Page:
doi = "10.2138/rmg.2007.66.7",
language = "English (US)",
isbn = "0939950782",
series = "Reviews in Mineralogy and Geochemistry",
pages = "173--193",
editor = "Matthew Kohn",
booktitle = "Paleoaltimetry",

}

Forest, CE 2007, Paleoaltimetry: A Review of thermodynamic methods. in M Kohn (ed.), Paleoaltimetry: Geochemical and Thermodynamic Approaches. Reviews in Mineralogy and Geochemistry, vol. 66, pp. 173-193. https://doi.org/10.2138/rmg.2007.66.7

Paleoaltimetry : A Review of thermodynamic methods. / Forest, Chris E.

Paleoaltimetry: Geochemical and Thermodynamic Approaches. ed. / Matthew Kohn. 2007. p. 173-193 (Reviews in Mineralogy and Geochemistry; Vol. 66).

Research output: Chapter in Book/Report/Conference proceedingChapter

TY - CHAP

T1 - Paleoaltimetry

T2 - A Review of thermodynamic methods

AU - Forest, Chris E.

PY - 2007/12/1

Y1 - 2007/12/1

N2 - This review presents the use of conserved thermodynamic variables to estimate paleoaltitudes. The method based on conservation of moist static energy (the combined internal, latent heat, and gravitational potential energy of moist air) is discussed. This method exploits the physical relation between of the wind fields and the spatial and vertical distributions of both temperature and humidity. Given the climatological distributions of these three atmospheric fields, the method identifies moist enthalpy (the combined internal and latent heat energies of air) as a thermodynamic variable that varies with height in the atmosphere in a predictable fashion. To use this method, the major requirements are: (1) a priori knowledge of the spatial distribution of moist static energy for the paleoclimate and (2) the ability to estimate moistenthalpy in the paleo-environment for two isochronous locations: one at sea level, the other at some unknown elevation. As presented here, the method incorporates basic physical principles of atmospheric science and inferences of paleoclimates from plant leaf physiognomy. Assuming that expected errors estimated from present-day relationships between physiognomy and enthalpy apply to ancient climates and fossil leaves, an uncertainty estimate of ± 910 m in the paleoaltitude difference between two isochronous fossil assemblage locations can be assessed.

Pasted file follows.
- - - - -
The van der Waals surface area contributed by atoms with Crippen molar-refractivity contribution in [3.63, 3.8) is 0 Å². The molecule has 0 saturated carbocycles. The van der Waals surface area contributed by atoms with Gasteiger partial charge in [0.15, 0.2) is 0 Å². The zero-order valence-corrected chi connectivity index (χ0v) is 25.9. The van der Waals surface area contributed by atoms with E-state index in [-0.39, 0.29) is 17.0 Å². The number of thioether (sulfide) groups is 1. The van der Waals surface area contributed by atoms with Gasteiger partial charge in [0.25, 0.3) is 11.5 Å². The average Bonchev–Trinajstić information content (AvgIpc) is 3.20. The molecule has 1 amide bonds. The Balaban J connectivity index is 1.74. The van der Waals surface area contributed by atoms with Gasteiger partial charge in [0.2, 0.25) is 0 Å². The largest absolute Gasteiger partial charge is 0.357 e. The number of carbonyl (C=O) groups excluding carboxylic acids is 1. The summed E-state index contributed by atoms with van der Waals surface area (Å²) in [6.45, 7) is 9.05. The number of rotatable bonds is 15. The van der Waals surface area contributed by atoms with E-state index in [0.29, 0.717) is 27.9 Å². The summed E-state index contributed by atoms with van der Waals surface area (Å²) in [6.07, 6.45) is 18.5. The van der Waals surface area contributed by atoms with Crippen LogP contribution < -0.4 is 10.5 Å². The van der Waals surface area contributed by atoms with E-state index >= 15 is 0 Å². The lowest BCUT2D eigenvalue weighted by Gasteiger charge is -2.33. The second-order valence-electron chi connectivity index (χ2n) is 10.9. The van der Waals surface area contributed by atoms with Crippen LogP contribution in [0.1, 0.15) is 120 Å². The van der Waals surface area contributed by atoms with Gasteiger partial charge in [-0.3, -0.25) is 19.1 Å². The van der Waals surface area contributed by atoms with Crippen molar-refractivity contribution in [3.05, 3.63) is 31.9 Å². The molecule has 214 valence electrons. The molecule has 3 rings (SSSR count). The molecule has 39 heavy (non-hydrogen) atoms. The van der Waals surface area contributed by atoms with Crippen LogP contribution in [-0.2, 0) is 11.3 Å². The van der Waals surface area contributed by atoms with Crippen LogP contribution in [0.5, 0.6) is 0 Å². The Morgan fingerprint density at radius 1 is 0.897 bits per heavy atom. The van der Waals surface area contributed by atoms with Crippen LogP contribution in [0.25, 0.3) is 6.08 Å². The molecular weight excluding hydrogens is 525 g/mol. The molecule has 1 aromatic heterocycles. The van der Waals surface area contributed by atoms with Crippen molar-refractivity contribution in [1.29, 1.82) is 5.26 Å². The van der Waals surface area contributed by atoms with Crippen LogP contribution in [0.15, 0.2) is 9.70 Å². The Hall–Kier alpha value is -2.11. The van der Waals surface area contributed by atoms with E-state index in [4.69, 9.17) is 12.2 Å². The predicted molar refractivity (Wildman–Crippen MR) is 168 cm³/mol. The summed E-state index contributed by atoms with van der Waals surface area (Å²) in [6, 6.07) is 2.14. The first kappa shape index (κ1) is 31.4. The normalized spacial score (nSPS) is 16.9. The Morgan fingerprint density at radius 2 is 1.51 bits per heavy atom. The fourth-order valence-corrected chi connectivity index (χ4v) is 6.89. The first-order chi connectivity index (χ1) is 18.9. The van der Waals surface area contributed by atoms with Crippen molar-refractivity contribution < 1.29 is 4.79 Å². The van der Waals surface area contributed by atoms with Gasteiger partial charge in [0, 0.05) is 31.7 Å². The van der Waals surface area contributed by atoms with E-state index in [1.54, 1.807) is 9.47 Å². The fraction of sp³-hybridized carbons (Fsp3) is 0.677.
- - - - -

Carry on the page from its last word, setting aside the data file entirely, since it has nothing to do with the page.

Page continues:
AB - This review presents the use of conserved thermodynamic variables to estimate paleoaltitudes. The method based on conservation of moist static energy (the combined internal, latent heat, and gravitational potential energy of moist air) is discussed. This method exploits the physical relation between of the wind fields and the spatial and vertical distributions of both temperature and humidity. Given the climatological distributions of these three atmospheric fields, the method identifies moist enthalpy (the combined internal and latent heat energies of air) as a thermodynamic variable that varies with height in the atmosphere in a predictable fashion. To use this method, the major requirements are: (1) a priori knowledge of the spatial distribution of moist static energy for the paleoclimate and (2) the ability to estimate moistenthalpy in the paleo-environment for two isochronous locations: one at sea level, the other at some unknown elevation. As presented here, the method incorporates basic physical principles of atmospheric science and inferences of paleoclimates from plant leaf physiognomy. Assuming that expected errors estimated from present-day relationships between physiognomy and enthalpy apply to ancient climates and fossil leaves, an uncertainty estimate of ± 910 m in the paleoaltitude difference between two isochronous fossil assemblage locations can be assessed.

UR - http://www.scopus.com/inward/record.url?scp=35848966191&partnerID=8YFLogxK

UR - http://www.scopus.com/inward/citedby.url?scp=35848966191&partnerID=8YFLogxK

U2 - 10.2138/rmg.2007.66.7

DO - 10.2138/rmg.2007.66.7

M3 - Chapter

AN - SCOPUS:35848966191

SN - 0939950782

SN - 9780939950782

T3 - Reviews in Mineralogy and Geochemistry

SP - 173

EP - 193

BT - Paleoaltimetry

A2 - Kohn, Matthew

ER -

Forest CE. Paleoaltimetry: A Review of thermodynamic methods. In Kohn M, editor, Paleoaltimetry: Geochemical and Thermodynamic Approaches. 2007. p. 173-193. (Reviews in Mineralogy and Geochemistry). https://doi.org/10.2138/rmg.2007.66.7